While I was working in Thailand as a young man, my closest friend there was a pious Christian who had recently converted, as an undergraduate. He took a short vacation in Malaysia and came back deeply admiring the (Muslim) Malay people he met, saying: “They’re so religious!”
I noted, “The Thais are very religious too.” He exclaimed – “But that’s just – superstition!”
I was nonplussed by that reaction and didn’t answer it, because it left my secular self a bit confused: I hadn’t really thought there was a difference between religion and superstition. That seemed a potentially inflammatory point to make, so I left it silent. But I certainly didn’t agree with him. I was already admiring the Thai Buddhists I met, and would soon come to learn my most important life lesson from the Buddhism I found in Thailand. I would never want to dismiss it as mere superstition.
Until, perhaps, I recently started reading the works of Justin McDaniel. McDaniel is a scholar of Thai and other Southeast Asian culture who points out (in his The Lovelorn Ghost and the Magical Monk just how far the Buddhist ideas recorded in the Pali suttas are from the everyday life of Thais – even monks, and even in activities they themselves would consider Buddhist. They turn to amulets and statues for protection; the most popular Buddhist text in Thailand is the Jinapañjara Gathā (Phra Gatha Chinabanchon in Thai), a text that says nothing about suffering, nirvana, or even karma or rebirth. Instead it invokes the names of famous Buddhist characters (Sāriputta, Aṅgulimāla and so on, as well as the Buddha himself) as being “established” or “fixed” within the reciter’s body so that they protect the reciter. It mentions the Four Noble Truths (catusacca) at the beginning but does not even allude to what those truths actually are, only that the buddhas “drunk the nectar” of the truths. By its own account, it provides its reciter with supernatural protection against misfortune – and nothing more.
McDaniel’s study is clearly in the vein of what Vasudha Narayanan would call “lentils” as opposed to “liberation”. And while I have expressed strong disagreement with the populist view of religious studies that privileges the study of lentils over that of liberation, I’ve never said it shouldn’t be done. I argued that that populism implies that “the sociology of creationism is more worthy of study than is evolutionary biology” – a position I find disastrous and harmful. But what I’ve never said is that the sociology of creationism is not worth doing. It is important to understand this element of the beliefs of a politically powerful group of people. (That is a key reason why, contra C.S. Lewis, Christianity can indeed be moderately important.)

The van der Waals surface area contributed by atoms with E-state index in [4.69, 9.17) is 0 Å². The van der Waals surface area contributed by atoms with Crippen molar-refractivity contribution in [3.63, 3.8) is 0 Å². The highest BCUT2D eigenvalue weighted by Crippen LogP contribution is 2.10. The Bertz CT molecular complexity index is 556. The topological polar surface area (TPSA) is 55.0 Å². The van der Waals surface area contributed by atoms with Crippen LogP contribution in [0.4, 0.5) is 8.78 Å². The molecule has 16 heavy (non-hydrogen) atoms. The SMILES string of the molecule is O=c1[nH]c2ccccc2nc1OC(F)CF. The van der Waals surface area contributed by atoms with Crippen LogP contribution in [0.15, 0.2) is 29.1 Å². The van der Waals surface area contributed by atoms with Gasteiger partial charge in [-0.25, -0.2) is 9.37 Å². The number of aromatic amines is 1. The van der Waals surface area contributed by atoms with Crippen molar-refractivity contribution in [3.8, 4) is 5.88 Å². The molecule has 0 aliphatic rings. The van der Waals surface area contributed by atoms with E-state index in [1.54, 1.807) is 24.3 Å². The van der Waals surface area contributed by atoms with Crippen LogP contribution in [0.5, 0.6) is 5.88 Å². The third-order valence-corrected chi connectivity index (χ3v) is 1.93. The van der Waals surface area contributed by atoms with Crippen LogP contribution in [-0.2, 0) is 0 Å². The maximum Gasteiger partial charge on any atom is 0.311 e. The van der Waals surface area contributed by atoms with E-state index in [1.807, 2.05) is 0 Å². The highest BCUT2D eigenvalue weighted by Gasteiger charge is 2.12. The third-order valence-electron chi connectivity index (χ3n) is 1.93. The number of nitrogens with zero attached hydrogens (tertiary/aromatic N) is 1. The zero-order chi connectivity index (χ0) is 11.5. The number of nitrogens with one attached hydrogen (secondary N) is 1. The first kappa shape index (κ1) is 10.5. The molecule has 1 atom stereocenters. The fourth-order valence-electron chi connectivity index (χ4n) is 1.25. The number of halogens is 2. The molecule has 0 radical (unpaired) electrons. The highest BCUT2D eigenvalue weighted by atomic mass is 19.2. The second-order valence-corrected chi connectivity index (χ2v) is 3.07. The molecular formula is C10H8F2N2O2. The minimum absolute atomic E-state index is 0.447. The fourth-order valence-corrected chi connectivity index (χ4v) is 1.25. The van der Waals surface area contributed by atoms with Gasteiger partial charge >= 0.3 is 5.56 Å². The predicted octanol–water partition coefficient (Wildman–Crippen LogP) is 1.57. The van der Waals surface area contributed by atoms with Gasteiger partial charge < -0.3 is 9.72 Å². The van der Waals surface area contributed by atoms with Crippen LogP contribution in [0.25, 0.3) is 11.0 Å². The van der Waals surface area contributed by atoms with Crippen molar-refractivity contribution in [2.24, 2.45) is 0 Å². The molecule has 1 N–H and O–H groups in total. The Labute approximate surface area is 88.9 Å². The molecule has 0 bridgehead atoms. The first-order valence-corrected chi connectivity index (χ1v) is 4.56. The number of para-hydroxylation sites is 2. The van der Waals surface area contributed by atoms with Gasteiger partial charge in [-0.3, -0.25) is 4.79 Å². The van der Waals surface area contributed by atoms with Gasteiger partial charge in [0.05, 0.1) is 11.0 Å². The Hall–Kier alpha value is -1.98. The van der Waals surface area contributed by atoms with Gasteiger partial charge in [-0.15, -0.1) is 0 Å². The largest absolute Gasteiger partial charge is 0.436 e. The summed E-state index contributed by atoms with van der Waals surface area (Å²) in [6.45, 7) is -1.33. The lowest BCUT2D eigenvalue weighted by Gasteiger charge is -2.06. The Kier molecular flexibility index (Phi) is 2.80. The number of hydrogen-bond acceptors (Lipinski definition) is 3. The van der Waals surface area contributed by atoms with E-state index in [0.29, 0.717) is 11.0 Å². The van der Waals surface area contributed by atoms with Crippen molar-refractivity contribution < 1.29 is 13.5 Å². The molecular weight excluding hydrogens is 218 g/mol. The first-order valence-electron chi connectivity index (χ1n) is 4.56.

As for McDaniel’s picture of Thailand – I won’t lie, I do feel disappointed to read it. Not disappointed in McDaniel’s scholarship, which is finely executed, but disappointed in the Thais themselves. They come to look far more like my traditional Indian relatives, whose “auspicious” rituals had never held significant appeal to me, than like the Buddhists in the books I have grown to love. And really this shouldn’t have been a surprise to me, given how pervasive non-Buddhist Indian stories are in Thai culture. More than once while reading the book I thought “yeah, maybe Thai Buddhism is just superstition.” The book gave me the kind of moment that every intellectually serious modernist Buddhist convert must repeatedly have: realizing just how different the Buddhism you fell in love with, and converted to, is from anything regularly practised at its Asian origin.
But there is something for me to take from McDaniel’s book that is far more important than that disappointment. I have now come to like modern India for its bright aesthetic – and that is an aesthetic that I find even more pronounced, and love even more, in Thailand. What got me thinking so much about Buddhism in Thailand as a young man was repeat visits to those spectacular, gorgeous temples that Westerners might dismiss as “garish”, but which I found perhaps the most beautiful buildings I’d ever seen. The architectural complement of Thai food, with its explosions of simultaneous intense flavours and tastes.
From that beginning there was always been something niggling at the back of my mind about those temples, something that may have niggled at yours as well. Surely if Theravāda Buddhism is all about transcending a worldly life equated with suffering, they shouldn’t be doing this! Why go to all the trouble of putting this worldly beauty in place when even sukha is dukkha, when worldly beauty is just a thing that will trap you in more suffering?
McDaniel’s work doesn’t directly answer that question. But what it does do is remind us of the complexity of Thai and other Buddhist cultures, which include a great many elements that go beyond the classical texts. The point is vital for those of us who identify as Buddhists yet remain at odds with some classical teachings: we might not be fully living up to the Buddha’s teachings (as best we know them) or even striving to do so, but neither have most Buddhists in history. And that is a good starting point for thinking about the role the temples do play – on which more next time.